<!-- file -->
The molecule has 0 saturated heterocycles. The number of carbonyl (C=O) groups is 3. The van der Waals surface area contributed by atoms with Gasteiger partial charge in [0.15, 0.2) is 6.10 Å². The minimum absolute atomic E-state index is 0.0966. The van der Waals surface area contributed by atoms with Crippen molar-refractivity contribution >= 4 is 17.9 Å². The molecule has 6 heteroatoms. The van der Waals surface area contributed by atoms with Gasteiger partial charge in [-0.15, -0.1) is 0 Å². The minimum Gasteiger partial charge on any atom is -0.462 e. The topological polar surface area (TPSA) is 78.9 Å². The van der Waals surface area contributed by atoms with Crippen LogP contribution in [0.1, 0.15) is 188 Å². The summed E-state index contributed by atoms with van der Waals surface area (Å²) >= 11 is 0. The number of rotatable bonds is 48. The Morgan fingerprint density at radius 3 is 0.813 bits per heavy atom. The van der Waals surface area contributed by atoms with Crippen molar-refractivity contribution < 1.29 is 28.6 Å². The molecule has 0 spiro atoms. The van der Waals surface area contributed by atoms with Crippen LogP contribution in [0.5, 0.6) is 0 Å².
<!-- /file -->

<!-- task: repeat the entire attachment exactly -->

The molecule has 0 saturated heterocycles. The number of carbonyl (C=O) groups is 3. The van der Waals surface area contributed by atoms with Gasteiger partial charge in [0.15, 0.2) is 6.10 Å². The minimum absolute atomic E-state index is 0.0966. The van der Waals surface area contributed by atoms with Crippen molar-refractivity contribution >= 4 is 17.9 Å². The molecule has 6 heteroatoms. The van der Waals surface area contributed by atoms with Gasteiger partial charge in [-0.15, -0.1) is 0 Å². The minimum Gasteiger partial charge on any atom is -0.462 e. The topological polar surface area (TPSA) is 78.9 Å². The van der Waals surface area contributed by atoms with Crippen LogP contribution in [0.1, 0.15) is 188 Å². The summed E-state index contributed by atoms with van der Waals surface area (Å²) >= 11 is 0. The number of rotatable bonds is 48. The Morgan fingerprint density at radius 3 is 0.813 bits per heavy atom. The van der Waals surface area contributed by atoms with Crippen molar-refractivity contribution < 1.29 is 28.6 Å². The molecule has 0 spiro atoms. The van der Waals surface area contributed by atoms with Crippen LogP contribution in [0.5, 0.6) is 0 Å².